Back to News & Commentary

FISA "Compromise" Is Actually Not A Compromise At All, Thank You

Michelle Richardson,
Legislative Counsel, ACLU Washington Legislative Office
Share This Page
May 29, 2008

I’m sure you’ve heard about Senator Bond’s proposed “compromise.” He floated an outline late last week at a press conference that represents what he calls his last offer in the negotiations about whether and how to expand our foreign intelligence wiretapping laws. While we’ve only seen a couple key pieces of the legislation, the summary and Congress’ past actions, speak volumes. Watch out for these so-called “concessions” that very well may be sold to you as moderate compromises that protect civil liberties:

Immunity. The draft moves pending lawsuits against the telecoms to the secret Foreign Intelligence Surveillance Court (bad). It apparently allows parties to file briefs with the court (good — but possibly could have happened without the fix). In the end, this so-called “compromise” might actually be worse than where the Senate bill started and will still result in immunity.

Expect people to make hay out of the fact that the proposal raises the level of judicial review from “abuse of discretion” to “preponderance of the evidence.” Evidence of what, exactly? As written, the Senate bill says that the existence of an order — whether legal or not — is enough to dismiss the cases. The court will only review whether 1) the certifications were issued between 9/11 and January of 2007, 2) were issued by the AG or an element of the intelligence community, and 3) were approved by the President. We already know all of these conditions are going to be met. In the end, the cases are going to be dismissed if the government sent them a piece of paper, regardless of whether that piece of paper was legally sufficient under FISA.

This is immunity pure and simple because the companies are NOT being judged on whether they followed the law. If the intent was truly to just have the FISA court review whether the orders were legal — as Mr. Bond and the media keep repeating — the drafters could have in literally in one or two sentences transferred the pending cases to the FISC, and permitted litigation to continue there as to whether the orders satisfied FISA’s requirements.

Prior Court Review. The press release states there is court review before surveillance starts. However, the court review can be eliminated when there are “exigent circumstances” that include situations where information will be lost if is time taken to apply for an order from the FISA court. By definition, it takes time to apply for a court order. With that soft of a trigger, when wouldn’t there be an exigent circumstance? And that’s the whole point — you don’t get information until you apply for a court order and it is approved.There are true emergencies that are reflected in the original FISA — as drafted this “compromise” will probably go way too far. This is quite possibly the quintessential case of the exception engulfing the rule.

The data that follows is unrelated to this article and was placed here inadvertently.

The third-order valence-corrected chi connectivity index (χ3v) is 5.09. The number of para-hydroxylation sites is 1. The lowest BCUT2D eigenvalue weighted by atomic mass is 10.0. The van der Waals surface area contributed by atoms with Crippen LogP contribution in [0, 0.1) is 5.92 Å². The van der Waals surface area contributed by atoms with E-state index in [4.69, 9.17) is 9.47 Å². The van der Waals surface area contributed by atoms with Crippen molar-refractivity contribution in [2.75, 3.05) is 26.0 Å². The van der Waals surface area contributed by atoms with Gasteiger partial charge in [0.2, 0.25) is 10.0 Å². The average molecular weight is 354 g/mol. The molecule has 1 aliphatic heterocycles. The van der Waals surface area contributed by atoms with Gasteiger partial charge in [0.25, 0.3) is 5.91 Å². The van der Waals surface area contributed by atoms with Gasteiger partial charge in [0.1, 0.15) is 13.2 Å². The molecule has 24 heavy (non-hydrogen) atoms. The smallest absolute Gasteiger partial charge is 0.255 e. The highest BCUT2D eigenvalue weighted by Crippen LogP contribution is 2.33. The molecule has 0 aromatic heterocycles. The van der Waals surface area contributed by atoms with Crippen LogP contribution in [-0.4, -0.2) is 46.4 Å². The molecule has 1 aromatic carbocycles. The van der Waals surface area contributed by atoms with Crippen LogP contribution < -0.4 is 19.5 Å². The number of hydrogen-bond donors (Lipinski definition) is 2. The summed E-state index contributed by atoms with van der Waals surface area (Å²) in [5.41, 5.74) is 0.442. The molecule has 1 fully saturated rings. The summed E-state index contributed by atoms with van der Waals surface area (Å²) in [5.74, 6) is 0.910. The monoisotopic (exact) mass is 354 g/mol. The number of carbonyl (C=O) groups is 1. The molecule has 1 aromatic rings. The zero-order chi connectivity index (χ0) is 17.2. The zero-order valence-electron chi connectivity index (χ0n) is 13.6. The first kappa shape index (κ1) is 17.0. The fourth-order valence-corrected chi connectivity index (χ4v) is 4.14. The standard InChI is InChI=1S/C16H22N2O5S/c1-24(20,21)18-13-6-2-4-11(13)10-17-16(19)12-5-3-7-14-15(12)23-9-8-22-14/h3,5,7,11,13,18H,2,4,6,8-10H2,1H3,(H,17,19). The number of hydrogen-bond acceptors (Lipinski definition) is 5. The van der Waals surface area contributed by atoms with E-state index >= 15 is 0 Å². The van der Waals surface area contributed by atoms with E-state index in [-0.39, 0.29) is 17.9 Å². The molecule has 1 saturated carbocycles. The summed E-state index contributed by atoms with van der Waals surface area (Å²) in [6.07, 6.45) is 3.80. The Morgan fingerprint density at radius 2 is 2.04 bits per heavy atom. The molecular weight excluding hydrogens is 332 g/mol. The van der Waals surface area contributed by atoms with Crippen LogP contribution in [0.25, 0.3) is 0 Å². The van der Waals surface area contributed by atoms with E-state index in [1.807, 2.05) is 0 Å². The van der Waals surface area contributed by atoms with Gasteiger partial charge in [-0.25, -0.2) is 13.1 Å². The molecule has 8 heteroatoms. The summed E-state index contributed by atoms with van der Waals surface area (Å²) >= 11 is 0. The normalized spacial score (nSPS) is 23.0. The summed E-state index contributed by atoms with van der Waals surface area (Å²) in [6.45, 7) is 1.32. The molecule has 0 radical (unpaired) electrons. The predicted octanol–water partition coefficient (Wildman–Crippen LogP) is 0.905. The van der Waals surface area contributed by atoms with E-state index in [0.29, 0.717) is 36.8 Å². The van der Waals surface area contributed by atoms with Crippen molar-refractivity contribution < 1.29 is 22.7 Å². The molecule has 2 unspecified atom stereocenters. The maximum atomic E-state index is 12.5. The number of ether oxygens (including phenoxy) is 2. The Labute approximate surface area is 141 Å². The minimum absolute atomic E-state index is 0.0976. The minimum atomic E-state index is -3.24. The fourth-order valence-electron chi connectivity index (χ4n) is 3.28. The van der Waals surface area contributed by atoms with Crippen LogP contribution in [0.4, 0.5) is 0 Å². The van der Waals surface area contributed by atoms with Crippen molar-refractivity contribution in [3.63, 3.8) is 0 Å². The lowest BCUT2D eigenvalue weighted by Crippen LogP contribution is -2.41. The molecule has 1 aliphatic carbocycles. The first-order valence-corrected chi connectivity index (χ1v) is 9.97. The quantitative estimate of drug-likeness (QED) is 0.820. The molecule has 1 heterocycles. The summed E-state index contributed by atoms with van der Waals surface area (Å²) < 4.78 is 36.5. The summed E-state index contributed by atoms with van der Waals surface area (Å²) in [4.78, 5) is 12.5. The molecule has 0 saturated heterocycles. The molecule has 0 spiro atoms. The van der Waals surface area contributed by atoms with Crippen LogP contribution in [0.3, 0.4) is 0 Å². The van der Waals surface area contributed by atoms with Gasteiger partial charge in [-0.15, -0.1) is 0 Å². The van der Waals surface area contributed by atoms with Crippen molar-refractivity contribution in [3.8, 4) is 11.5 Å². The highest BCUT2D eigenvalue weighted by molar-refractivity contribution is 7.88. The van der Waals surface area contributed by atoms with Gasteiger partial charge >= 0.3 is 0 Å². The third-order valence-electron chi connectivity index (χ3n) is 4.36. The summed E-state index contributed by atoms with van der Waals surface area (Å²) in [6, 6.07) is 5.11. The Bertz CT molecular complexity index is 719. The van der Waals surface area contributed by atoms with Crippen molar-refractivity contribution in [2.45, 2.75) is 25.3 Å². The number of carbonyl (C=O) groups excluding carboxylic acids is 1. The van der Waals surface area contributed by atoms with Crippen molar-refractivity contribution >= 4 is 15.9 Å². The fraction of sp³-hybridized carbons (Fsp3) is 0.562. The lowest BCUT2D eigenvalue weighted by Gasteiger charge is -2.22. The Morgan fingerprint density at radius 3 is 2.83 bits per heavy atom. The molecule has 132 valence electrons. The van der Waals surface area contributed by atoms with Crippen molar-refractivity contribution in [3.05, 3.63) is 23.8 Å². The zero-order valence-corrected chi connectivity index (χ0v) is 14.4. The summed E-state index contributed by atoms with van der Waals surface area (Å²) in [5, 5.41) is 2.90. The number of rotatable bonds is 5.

For example, under FISA’s current emergency provision, if the court denies the retroactive application after collection has started, the government is required to stop surveillance immediately. The government is prohibited from ever using or distributing the information if it pertains to a U.S. person, except to protect life or limb. These strict back end protections served as a strong disincentive to fudge the true meaning of emergency. However, you can bet money on the fact these protections won’t be in the final draft — they weren’t even in the House Democrats’ last bill. That version instead allowed them to continue surveillance for 30 days while resubmitting the request for an order, continue surveillance through formal appeals if the order is denied, and ultimately, keep and use all the information at the end of the day even if finally the court finds that no emergency or exigent circumstance existed. This problem is amplified because the orders are for entire programs of surveillance, and not individualized warrants as required by FISA. Even if some form of this Democratic formulation ends up in the bill, the “exigent circumstances” provision blows a huge whole through both the letter and the spirit of the prior court review requirement.

Exclusivity. It’s already in FISA. This is not a “concession,” period.

Why did we highlight these three issues? Because these are the three issues that Dems have been demanding. Now that they have at least the specter of court review, exclusivity and an immunity fix — they may just take it and run. Right now it is more important than ever that people call their Representatives and let them know that they are watching — and they know the difference between truly protecting civil liberties and a bum deal.

Learn More About the Issues on This Page